Drugs already being used to treat high blood pressure and cholesterol could reduce the risk of Alzheimer’s disease and dementia, according to a new Schaeffer Center study of nearly 700,000 Medicare beneficiaries.
Lifespan Health and Aging
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Conflicts of Interest in Dialysis: A Barrier to Policy Reforms
What are the possible benefits and risks of nephrologist’s financial participation in dialysis facility joint venture (JV) arrangements and financial participation in End‐stage Kidney Disease Seamless Care Organizations (ESCOs)? Eugene Lin and co-authors examine possible mechanisms for disclosure and reporting of such arrangements as well as risk mitigation.
Four Years Into MACRA: What Has Changed?
Changes to nephrology reimbursement present a unique opportunity to improve patient outcomes in a cost‐effective way. A multidisciplinary effort among policy makers, nephrology providers, and patient advocacy groups is critical to ensure these changes in care delivery safeguard and improve patient health.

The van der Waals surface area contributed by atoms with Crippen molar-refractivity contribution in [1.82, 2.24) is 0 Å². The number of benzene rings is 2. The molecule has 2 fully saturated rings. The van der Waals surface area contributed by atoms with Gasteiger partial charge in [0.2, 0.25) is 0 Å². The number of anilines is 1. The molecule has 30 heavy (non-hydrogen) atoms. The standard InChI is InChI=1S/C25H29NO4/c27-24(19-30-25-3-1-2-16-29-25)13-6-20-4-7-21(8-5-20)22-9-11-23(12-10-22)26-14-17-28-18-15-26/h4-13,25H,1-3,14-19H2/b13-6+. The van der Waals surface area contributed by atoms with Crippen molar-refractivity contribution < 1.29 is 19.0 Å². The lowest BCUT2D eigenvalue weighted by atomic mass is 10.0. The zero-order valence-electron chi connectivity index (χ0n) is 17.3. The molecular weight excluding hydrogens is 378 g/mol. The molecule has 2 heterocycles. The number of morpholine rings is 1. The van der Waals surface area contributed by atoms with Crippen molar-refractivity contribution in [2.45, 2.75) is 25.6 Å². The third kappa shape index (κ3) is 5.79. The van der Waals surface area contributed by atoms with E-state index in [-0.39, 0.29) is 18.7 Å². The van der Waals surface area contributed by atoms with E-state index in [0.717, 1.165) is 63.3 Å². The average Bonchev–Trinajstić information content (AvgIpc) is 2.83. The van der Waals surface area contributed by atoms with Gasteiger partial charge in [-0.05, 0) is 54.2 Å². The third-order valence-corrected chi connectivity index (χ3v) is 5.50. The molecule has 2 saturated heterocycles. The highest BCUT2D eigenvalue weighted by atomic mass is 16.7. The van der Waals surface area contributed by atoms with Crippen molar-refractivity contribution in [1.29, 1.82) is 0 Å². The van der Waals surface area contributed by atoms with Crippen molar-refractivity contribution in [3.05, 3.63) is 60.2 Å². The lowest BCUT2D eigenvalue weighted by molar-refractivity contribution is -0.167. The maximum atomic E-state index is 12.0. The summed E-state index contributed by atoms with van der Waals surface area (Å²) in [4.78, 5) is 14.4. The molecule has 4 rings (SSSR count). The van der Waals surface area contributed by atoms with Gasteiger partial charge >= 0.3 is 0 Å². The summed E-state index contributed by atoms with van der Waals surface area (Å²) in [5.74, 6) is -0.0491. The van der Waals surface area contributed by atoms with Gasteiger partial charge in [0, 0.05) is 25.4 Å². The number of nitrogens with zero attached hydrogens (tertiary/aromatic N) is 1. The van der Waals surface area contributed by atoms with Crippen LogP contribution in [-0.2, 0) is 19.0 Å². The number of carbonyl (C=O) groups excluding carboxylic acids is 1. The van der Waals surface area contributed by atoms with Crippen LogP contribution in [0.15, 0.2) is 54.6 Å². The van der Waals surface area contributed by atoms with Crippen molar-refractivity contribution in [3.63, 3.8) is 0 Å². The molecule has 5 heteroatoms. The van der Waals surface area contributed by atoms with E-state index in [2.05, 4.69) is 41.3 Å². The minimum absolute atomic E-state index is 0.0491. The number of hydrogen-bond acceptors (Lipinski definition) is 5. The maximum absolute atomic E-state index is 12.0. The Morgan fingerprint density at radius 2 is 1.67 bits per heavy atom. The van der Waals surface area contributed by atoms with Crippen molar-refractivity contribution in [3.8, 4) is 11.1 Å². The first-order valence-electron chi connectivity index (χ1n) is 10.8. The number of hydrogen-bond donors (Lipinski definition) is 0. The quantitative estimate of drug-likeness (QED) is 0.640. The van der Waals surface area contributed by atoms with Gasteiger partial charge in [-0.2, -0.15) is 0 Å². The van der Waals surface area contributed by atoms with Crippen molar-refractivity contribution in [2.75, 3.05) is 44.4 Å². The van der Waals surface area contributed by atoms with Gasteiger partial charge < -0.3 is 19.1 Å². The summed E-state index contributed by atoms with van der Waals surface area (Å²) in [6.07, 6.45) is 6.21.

The Potential Emergence of Disease-Modifying Treatments for Alzheimer Disease: The Role of Primary Care in Managing the Patient Journey
Research by Jakub Hlavka and colleagues suggests a combination of brief cognitive tests and blood-based biomarker tests will allow primary care physicians to identify patients with potential early stage Alzheimer’s disease efficiently and triage them for further evaluation.
About this section
People are living longer, which brings obvious benefits as well as considerable challenges — from Alzheimer’s and other age-related diseases to increased injuries, disabilities and poverty risks. Policymakers around the world rely on Schaeffer Center research and modeling tools for finding ways to help keep people as healthy as possible throughout their lives.